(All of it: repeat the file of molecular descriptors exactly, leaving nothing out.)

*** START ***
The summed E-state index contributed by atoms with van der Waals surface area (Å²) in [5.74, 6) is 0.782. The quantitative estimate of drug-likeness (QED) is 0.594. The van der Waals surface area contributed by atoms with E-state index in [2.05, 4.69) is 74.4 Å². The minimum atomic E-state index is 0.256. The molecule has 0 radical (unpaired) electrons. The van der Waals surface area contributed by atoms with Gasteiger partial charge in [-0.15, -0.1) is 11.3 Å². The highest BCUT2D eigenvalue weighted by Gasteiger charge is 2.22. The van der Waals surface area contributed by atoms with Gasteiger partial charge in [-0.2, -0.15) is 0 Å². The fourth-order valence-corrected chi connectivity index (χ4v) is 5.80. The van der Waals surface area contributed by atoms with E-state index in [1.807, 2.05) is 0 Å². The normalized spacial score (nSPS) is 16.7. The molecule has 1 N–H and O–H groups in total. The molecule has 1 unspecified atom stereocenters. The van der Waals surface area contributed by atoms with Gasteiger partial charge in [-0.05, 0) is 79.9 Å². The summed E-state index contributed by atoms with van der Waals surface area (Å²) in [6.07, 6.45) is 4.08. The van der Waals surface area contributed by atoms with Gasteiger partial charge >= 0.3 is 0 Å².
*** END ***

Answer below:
The summed E-state index contributed by atoms with van der Waals surface area (Å²) in [5.74, 6) is 0.782. The quantitative estimate of drug-likeness (QED) is 0.594. The van der Waals surface area contributed by atoms with E-state index in [2.05, 4.69) is 74.4 Å². The minimum atomic E-state index is 0.256. The molecule has 0 radical (unpaired) electrons. The van der Waals surface area contributed by atoms with Gasteiger partial charge in [-0.15, -0.1) is 11.3 Å². The highest BCUT2D eigenvalue weighted by Gasteiger charge is 2.22. The van der Waals surface area contributed by atoms with Gasteiger partial charge in [-0.2, -0.15) is 0 Å². The fourth-order valence-corrected chi connectivity index (χ4v) is 5.80. The van der Waals surface area contributed by atoms with E-state index in [1.807, 2.05) is 0 Å². The normalized spacial score (nSPS) is 16.7. The molecule has 1 N–H and O–H groups in total. The molecule has 1 unspecified atom stereocenters. The van der Waals surface area contributed by atoms with Gasteiger partial charge in [-0.05, 0) is 79.9 Å². The summed E-state index contributed by atoms with van der Waals surface area (Å²) in [6.07, 6.45) is 4.08. The van der Waals surface area contributed by atoms with Gasteiger partial charge >= 0.3 is 0 Å².